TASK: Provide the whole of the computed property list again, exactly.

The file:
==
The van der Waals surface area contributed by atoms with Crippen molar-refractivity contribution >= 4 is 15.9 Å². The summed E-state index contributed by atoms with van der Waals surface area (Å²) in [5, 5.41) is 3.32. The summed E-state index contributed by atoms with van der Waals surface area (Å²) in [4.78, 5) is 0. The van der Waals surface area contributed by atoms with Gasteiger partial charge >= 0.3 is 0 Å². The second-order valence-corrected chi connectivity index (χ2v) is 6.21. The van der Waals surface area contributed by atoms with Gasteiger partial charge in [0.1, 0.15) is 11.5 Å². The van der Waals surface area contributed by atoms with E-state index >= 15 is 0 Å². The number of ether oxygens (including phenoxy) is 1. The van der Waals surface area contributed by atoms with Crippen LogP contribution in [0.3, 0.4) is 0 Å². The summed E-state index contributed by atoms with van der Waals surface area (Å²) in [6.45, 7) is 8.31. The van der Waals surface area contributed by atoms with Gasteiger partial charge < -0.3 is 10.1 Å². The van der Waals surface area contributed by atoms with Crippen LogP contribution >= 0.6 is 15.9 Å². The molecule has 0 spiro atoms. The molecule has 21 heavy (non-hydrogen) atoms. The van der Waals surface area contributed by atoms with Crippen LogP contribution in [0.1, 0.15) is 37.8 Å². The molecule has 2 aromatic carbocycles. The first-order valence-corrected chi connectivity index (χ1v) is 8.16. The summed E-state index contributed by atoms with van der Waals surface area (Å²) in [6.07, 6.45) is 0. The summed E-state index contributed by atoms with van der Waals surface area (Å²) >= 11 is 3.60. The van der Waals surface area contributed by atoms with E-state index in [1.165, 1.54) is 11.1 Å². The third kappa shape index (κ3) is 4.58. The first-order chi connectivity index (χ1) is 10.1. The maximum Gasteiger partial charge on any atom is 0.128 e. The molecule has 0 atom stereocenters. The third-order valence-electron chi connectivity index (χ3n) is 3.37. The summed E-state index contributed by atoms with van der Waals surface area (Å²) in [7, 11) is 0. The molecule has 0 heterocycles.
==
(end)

The van der Waals surface area contributed by atoms with Crippen molar-refractivity contribution >= 4 is 15.9 Å². The summed E-state index contributed by atoms with van der Waals surface area (Å²) in [5, 5.41) is 3.32. The summed E-state index contributed by atoms with van der Waals surface area (Å²) in [4.78, 5) is 0. The van der Waals surface area contributed by atoms with Gasteiger partial charge >= 0.3 is 0 Å². The second-order valence-corrected chi connectivity index (χ2v) is 6.21. The van der Waals surface area contributed by atoms with Gasteiger partial charge in [0.1, 0.15) is 11.5 Å². The van der Waals surface area contributed by atoms with E-state index >= 15 is 0 Å². The number of ether oxygens (including phenoxy) is 1. The van der Waals surface area contributed by atoms with Crippen LogP contribution in [0.3, 0.4) is 0 Å². The summed E-state index contributed by atoms with van der Waals surface area (Å²) in [6.45, 7) is 8.31. The van der Waals surface area contributed by atoms with Gasteiger partial charge < -0.3 is 10.1 Å². The van der Waals surface area contributed by atoms with Crippen LogP contribution >= 0.6 is 15.9 Å². The molecule has 0 spiro atoms. The molecule has 21 heavy (non-hydrogen) atoms. The van der Waals surface area contributed by atoms with Crippen LogP contribution in [0.1, 0.15) is 37.8 Å². The molecule has 2 aromatic carbocycles. The first-order valence-corrected chi connectivity index (χ1v) is 8.16. The summed E-state index contributed by atoms with van der Waals surface area (Å²) in [6.07, 6.45) is 0. The summed E-state index contributed by atoms with van der Waals surface area (Å²) >= 11 is 3.60. The van der Waals surface area contributed by atoms with E-state index in [1.165, 1.54) is 11.1 Å². The third kappa shape index (κ3) is 4.58. The first-order chi connectivity index (χ1) is 10.1. The maximum Gasteiger partial charge on any atom is 0.128 e. The molecule has 0 atom stereocenters. The third-order valence-electron chi connectivity index (χ3n) is 3.37. The summed E-state index contributed by atoms with van der Waals surface area (Å²) in [7, 11) is 0. The molecule has 0 heterocycles.